As of 2015, the number of older people getting divorced had increased significantly. The figures for people above 50 had doubled, while those above 65 had tripled compared to similar statistics in 1990. When you’ve been married for several decades, custody, visitation, and child support might not be among your concerns. But spousal support, finances, property division, health insurance, and adult children are a major concern in a gray divorce.
However, you will have more complex issues to deal with. What’s more, more assets will have been acquired over the years, and you will have much more to deal with. An Orange County family law attorney is available to guide you on what is involved in the process and take up the legal burden for you.
How is Property Division Done in California State?
States in the United States utilize either the community property or the equitable distribution method in dividing marital property upon divorce.
In California, divorcing couples are subject to the community property model where each ex-spouse gets half of all the assets acquired in the marriage. This could include:
- Credit card miles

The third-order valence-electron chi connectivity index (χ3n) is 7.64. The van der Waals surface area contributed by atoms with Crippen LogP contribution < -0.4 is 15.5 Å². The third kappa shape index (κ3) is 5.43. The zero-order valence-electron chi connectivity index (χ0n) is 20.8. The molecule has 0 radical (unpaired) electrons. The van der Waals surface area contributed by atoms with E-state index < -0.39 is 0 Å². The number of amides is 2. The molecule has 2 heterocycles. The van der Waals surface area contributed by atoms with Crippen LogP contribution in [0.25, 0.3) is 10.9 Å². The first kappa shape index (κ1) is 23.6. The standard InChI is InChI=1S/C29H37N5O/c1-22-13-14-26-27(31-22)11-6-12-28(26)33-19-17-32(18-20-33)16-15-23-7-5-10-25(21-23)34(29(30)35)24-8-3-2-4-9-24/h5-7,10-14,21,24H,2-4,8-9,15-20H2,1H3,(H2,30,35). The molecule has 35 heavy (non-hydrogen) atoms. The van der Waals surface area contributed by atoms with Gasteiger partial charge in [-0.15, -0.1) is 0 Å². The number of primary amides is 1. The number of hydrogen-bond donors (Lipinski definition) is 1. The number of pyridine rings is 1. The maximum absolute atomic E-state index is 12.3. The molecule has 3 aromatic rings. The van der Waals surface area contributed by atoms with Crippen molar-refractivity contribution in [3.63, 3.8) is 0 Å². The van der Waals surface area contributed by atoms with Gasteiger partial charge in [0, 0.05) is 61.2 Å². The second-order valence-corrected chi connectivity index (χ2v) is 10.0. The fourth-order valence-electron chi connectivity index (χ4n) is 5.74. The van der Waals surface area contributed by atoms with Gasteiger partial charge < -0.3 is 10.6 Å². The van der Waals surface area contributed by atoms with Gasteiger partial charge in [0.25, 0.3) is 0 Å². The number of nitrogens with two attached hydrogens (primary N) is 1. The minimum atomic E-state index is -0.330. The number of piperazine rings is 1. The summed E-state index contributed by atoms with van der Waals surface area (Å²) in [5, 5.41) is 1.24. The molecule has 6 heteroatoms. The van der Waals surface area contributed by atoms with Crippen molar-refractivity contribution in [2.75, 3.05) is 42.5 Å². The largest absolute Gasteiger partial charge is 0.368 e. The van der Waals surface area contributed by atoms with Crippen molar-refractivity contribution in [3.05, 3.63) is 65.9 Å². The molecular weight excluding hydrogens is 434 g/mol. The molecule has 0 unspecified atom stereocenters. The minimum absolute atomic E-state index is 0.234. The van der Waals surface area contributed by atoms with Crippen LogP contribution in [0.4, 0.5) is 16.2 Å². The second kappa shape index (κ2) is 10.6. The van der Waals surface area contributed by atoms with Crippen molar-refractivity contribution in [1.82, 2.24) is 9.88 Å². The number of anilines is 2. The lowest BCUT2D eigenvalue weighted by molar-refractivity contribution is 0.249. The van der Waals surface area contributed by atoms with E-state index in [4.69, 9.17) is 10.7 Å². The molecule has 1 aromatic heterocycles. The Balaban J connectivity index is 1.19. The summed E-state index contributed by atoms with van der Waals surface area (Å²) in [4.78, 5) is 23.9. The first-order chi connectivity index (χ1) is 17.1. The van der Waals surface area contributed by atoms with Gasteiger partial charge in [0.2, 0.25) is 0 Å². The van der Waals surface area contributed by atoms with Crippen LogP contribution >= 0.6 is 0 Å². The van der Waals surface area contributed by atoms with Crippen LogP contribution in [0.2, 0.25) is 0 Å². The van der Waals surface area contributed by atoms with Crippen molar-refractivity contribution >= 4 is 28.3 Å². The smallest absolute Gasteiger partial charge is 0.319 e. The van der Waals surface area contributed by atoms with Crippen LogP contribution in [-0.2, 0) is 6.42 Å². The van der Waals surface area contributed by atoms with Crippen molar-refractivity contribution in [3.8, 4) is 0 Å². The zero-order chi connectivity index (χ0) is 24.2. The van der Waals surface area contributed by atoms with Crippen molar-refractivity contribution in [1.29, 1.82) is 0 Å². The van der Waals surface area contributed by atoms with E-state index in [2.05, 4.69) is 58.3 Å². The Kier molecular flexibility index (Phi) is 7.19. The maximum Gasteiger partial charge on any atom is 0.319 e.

- Car allowances
- Travel perks
- Executive compensation packages
- Rental properties
- Ownership stakes
- Stock options
Note that, it won’t matter whose name is on the title or who earned the money – each of you is entitled to 50% of it. And the early stages of filing the divorce petition involve presenting documents with information on assets owned by each party. This disclosure is necessary for asset division among yourselves, with a mediator, or by the judge.
Can the Court Favor the Spouse that Didn’t Cause the Break-Up?
Being a no-fault state, the courts in California do not consider who contributed greatly to the dissolution of the marriage in making its decisions. For instance, the unfaithful spouse does not get a smaller share of the assets for disrespecting the marriage. There are no exceptions to the community property rule in the division of assets.